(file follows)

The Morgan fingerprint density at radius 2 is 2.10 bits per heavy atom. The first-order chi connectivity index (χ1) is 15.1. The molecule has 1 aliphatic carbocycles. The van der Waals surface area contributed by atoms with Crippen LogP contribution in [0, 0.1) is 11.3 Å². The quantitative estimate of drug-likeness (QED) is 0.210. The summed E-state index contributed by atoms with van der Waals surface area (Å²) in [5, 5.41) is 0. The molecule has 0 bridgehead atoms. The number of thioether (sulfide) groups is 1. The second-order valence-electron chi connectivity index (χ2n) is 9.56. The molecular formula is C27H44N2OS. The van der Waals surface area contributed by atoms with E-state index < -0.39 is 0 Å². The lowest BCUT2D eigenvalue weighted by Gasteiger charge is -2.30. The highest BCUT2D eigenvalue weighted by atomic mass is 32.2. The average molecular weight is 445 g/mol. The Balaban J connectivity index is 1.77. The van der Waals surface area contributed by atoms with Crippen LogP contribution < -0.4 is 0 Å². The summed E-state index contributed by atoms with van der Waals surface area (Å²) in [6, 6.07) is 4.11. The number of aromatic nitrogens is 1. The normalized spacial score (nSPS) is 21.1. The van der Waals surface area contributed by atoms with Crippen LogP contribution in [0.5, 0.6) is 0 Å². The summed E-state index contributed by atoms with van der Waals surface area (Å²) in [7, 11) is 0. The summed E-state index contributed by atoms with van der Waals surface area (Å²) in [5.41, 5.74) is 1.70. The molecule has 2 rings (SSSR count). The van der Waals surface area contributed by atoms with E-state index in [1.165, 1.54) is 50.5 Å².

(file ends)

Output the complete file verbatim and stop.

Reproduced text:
The Morgan fingerprint density at radius 2 is 2.10 bits per heavy atom. The first-order chi connectivity index (χ1) is 15.1. The molecule has 1 aliphatic carbocycles. The van der Waals surface area contributed by atoms with Crippen LogP contribution in [0, 0.1) is 11.3 Å². The quantitative estimate of drug-likeness (QED) is 0.210. The summed E-state index contributed by atoms with van der Waals surface area (Å²) in [5, 5.41) is 0. The molecule has 0 bridgehead atoms. The number of thioether (sulfide) groups is 1. The second-order valence-electron chi connectivity index (χ2n) is 9.56. The molecular formula is C27H44N2OS. The van der Waals surface area contributed by atoms with E-state index < -0.39 is 0 Å². The lowest BCUT2D eigenvalue weighted by Gasteiger charge is -2.30. The highest BCUT2D eigenvalue weighted by atomic mass is 32.2. The average molecular weight is 445 g/mol. The Balaban J connectivity index is 1.77. The van der Waals surface area contributed by atoms with Crippen LogP contribution < -0.4 is 0 Å². The summed E-state index contributed by atoms with van der Waals surface area (Å²) in [6, 6.07) is 4.11. The number of aromatic nitrogens is 1. The normalized spacial score (nSPS) is 21.1. The van der Waals surface area contributed by atoms with Crippen LogP contribution in [0.5, 0.6) is 0 Å². The summed E-state index contributed by atoms with van der Waals surface area (Å²) in [7, 11) is 0. The summed E-state index contributed by atoms with van der Waals surface area (Å²) in [5.41, 5.74) is 1.70. The molecule has 2 rings (SSSR count). The van der Waals surface area contributed by atoms with E-state index in [1.165, 1.54) is 50.5 Å².